Nobody does diversity quite like Wal-Mart, or at least not on its scale.

The Bentonville, Arkansas, retail giant employs the equivalent of a decent-sized city -- 1.3 million people in the United States alone -- of whom around 75 focus solely on diversity relationships inside and outside the company.

Donald Fan, director of marketing and communications for diversity relations, says Wal-Mart has a community outreach program and an equally strong diversity ethic running through the company.

Knowing the Neighborhood
Wal-Mart works with Hispanic, African-American, Asian-American, and women's organizations to better understand and serve those communities. "We need to understand not just their buying habits or how they spend their money, but also their culture and heritage," Mr. Fan says.

Such relationships bring mutual benefits. "The community recognizes us as a partner, an advocate, and a friend," he says, adding the hope that this trust and positive image will translate into a loyal customer base.

Wal-Mart employs more than 826,000 women, 237,000 African Americans, and 154,000 Hispanics, and has established in-house resource groups supporting those people plus others. That diversity ascends to the corner offices -- the high-profile CEO of Wal-Mart's U.S. stores division, Eduardo Castro-Wright, is Hispanic.

Mr. Fan believes the company's 14-strong board also reflects diversity with three women, two Hispanic, and two African-American members; in addition, he says, Wal-Mart works with more than 3,000 minority-owned suppliers in the United States.

Diversity Dollars
Financial institutions in general have scored well on the Diversity Elite -- four of the top 10 companies this year are in the finance industry.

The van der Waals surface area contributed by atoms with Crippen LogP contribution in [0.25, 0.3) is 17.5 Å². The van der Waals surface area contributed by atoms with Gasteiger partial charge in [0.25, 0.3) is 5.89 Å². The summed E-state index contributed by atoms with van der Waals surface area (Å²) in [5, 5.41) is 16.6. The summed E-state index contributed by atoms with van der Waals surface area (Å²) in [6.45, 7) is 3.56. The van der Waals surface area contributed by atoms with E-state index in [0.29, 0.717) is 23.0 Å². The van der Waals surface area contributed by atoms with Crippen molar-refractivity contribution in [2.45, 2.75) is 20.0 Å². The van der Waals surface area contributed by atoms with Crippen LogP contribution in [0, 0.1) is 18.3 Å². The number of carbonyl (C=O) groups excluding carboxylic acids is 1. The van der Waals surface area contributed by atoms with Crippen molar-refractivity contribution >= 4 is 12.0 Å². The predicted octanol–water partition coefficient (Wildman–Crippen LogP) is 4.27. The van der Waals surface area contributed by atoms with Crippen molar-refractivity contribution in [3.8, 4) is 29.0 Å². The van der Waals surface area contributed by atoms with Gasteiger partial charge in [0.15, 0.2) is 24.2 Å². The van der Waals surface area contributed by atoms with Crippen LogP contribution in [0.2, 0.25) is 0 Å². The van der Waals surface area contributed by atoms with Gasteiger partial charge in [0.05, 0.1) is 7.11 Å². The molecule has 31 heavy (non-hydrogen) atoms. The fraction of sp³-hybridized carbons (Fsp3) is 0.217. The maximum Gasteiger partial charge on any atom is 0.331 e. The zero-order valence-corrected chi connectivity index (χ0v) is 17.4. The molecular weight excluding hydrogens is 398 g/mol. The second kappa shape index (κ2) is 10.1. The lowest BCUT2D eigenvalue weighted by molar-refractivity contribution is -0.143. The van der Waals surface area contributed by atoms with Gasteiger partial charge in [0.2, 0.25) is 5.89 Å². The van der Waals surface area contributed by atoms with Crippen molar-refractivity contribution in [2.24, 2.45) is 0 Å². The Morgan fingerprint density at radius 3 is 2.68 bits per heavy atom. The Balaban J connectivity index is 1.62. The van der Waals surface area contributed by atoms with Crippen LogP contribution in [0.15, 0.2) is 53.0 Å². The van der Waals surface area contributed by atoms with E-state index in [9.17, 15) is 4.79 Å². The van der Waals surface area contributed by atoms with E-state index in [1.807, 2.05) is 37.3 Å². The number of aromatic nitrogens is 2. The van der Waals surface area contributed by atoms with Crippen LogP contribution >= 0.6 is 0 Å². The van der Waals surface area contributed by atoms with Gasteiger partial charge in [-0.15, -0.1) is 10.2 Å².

Bank of America, No. 5 this year and last year's No. 1, is fully committed to diversity and inclusion inside and outside the company, according to media relations manager Kelly Sapp, based at corporate headquarters in Charlotte, North Carolina.

She says six informal affinity groups within the company play an important role in sharing best practices, mentoring, networking, promoting leadership, and helping with recruitment and staff retention.

Ms. Sapp says of the bank's more than 203,000 staff, close to 70 percent are women and 44 percent minorities. "Women also fill 50 percent of management and officer roles," she adds.

The bank has a 23-member global diversity and inclusion council appointed by chairman and CEO Ken Lewis, a network of diversity business councils plus a philanthropic program established in 2004 with the goal of giving $1.5 billion over 10 years, mostly to local community organizations.

PNM Resources, an electric and gas energy and utility company based in Albuquerque, New Mexico, has the smallest number of employees [1,165] of any company on the 2007 Diversity Elite.

But that in no way lessens the commitment to diversity and inclusion, according to Ramon Gonzales, vice-president of people services. "Diversity within the company makes decisions much richer and, we believe, really strengthens our business acumen. We value the creativity that diversity brings at all levels of the company."

While PNM strives for greater connection to its customers and pursues employment programs reflecting an increasingly diverse labor market, Mr. Gonzales is also focused on some very specific trends.

One is planning how to hire, train, and develop replacement employees for the huge number of baby boomers now approaching retirement. "We need to be relevant to the demographic mix," he says.